Tom Bale, Business Development and Technical Director for Logicalis Channel Islands identifies 8 steps towards developing a cyber-security culture in your organisation.
Cyber-security - everyone's business
Whether you realise or not, your employees are a critical part of your multi-layered defence against phishing attacks, malware, ransomware, and more. But do they actually appreciate the important role they play?
In just about every news story you read today about another phishing attack, malware infection, ransomware attack, or data breach, there’s a part of the story that’s either covered or implied – a user was involved. The user, whether malicious, negligent, or unwitting, invariably clicked on a link, opened an attachment, visited a webpage, or did something else that allowed a cybercriminal access to execute their malicious actions.
Cyber-security - devastation
Attacks can have devastating results. Recently, shipping giant Cosco was brought to its knees by a ransomware attack and earlier this year, local firms lost more than £1m in a series of ‘impersonation attacks’, with fraudsters monitoring email exchanges and learning to mimic the idioms and writing style of staff members to improve the credibility of their forged documents. The attack specifically targeted the Channel Islands.
Employees rarely knowingly succumb to a cyber-attack. While a few may act through malice, most allow an attack to breach defences through negligence and/or ignorance. Negligence encompasses both employee action and inaction, including failing to follow security protocol, opening suspicious email attachments, and losing company devices containing sensitive data. A recently published report found that nearly half of data breaches (47%) reported by senior executives such as CEOs and CTOs are caused by human error or accidental loss.
With this clear and present danger, the question needs to be raised: Why don’t employees care more about cyber-security? It usually comes down to one, simple reason: your company doesn’t have enough of a security culture. In essence, your staff don’t care, because your organisation hasn’t told them they need to care as part of their job.
Recruit someone into Accounts and what do they think their job is? To do accounts. Security is IT's job, not theirs. But hire someone into Accounts in an organisation that has a security culture, and they now look after the books, but are also constantly watching for cyberattacks, phishing scams, and the like.
Building a cyber-security culture
So, what does it take to create a cyber-security culture? Here are 8 relatively simple steps that people who help define an organisation’s culture can take:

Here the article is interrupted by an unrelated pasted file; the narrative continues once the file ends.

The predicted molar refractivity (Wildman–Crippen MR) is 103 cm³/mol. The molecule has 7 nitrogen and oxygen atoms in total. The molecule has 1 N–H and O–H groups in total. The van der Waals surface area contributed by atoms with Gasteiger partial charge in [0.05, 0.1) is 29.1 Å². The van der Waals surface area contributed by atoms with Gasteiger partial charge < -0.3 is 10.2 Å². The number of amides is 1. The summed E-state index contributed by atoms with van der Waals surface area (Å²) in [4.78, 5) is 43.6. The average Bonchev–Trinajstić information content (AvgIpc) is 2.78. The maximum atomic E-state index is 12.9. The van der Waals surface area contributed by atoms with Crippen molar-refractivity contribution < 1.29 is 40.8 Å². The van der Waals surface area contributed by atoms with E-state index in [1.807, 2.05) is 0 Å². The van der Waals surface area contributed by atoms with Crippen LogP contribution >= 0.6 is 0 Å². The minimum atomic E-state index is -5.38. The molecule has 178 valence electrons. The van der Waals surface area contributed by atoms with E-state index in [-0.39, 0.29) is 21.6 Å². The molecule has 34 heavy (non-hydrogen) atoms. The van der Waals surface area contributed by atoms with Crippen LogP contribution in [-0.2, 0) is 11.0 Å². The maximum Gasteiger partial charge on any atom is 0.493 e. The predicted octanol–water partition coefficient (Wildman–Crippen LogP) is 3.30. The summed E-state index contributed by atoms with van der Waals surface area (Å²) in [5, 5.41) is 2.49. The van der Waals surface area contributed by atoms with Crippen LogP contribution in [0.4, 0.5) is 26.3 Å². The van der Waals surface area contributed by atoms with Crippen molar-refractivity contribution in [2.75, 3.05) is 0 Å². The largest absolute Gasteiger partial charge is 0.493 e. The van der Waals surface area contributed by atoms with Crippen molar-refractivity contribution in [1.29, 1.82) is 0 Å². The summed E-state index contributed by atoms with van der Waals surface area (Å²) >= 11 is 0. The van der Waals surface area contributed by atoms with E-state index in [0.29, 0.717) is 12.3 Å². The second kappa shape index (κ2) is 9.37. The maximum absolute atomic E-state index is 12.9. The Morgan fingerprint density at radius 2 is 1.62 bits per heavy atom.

- Make employees aware. The average employee doesn’t study cyberattack methodologies in their spare time; they need to know that threats exist and they’re likely to be the target.
- Communicate expectations. Starting with their first day in the job, employees need to understand that their organisation requires a level of employee vigilance when it comes to cyberthreats. Help employees to better understand how they are at risk at home and in the office, and how their actions can make the difference wherever they are working.
- Train and test. Using Security Awareness Training, which Logicalis provides through our partner KnowBe4, employees need to be made aware and kept up to date. Businesses can even run a ‘live firing’ exercise, with an employee or team becoming the victim of an ‘attack’ orchestrated by the IT team or outsourced support. This could be in the form of a phishing email sent to all users. Afterwards, staff should come together to review what happened and understand the lessons learned. Cybersecurity training should continue throughout the year, at all levels of the organisation, specific to each employee’s job.
- Create a formal plan. IT teams should develop a formal, documented plan for cybersecurity training that is reviewed and updated often with the latest information on attack vectors and other risks.
- Stress the importance of security at work and at home. Senior IT executives should help employees understand the importance of cyber hygiene, not just in the workplace but also at home. This is increasingly relevant as more of our appliances become interconnected and controlled by our handheld devices.
- Appoint cyber-security culture ‘advocates’. IT decision-makers might consider appointing a cybersecurity culture advocate in every department, who can receive extra training and help the CTO or CIO keep employees trained and motivated. Why limit your IT resources to the IT team?
- Get buy-in from the top. If you’re a CTO or CIO, you need to make the rest of the executive team or committee aware of the ramifications of a potential breach and ask for their input into the cyber-security plan.
- Reward employees. Recognise and reward users who identify malicious emails and share their stories about how they spotted it and what they did. Equally, empathise with users who make mistakes – but make sure they know what to do in future.
Continuous training is essential part of your defences, but it needs to be relevant and current to ensure you build a solid cyber-security culture. For our own part, with Knowbe4 which has recently become the only simulated phishing and awareness training platform that is SOC2 Type 2 certified, Logicalis is confident that we’ve got the right partner.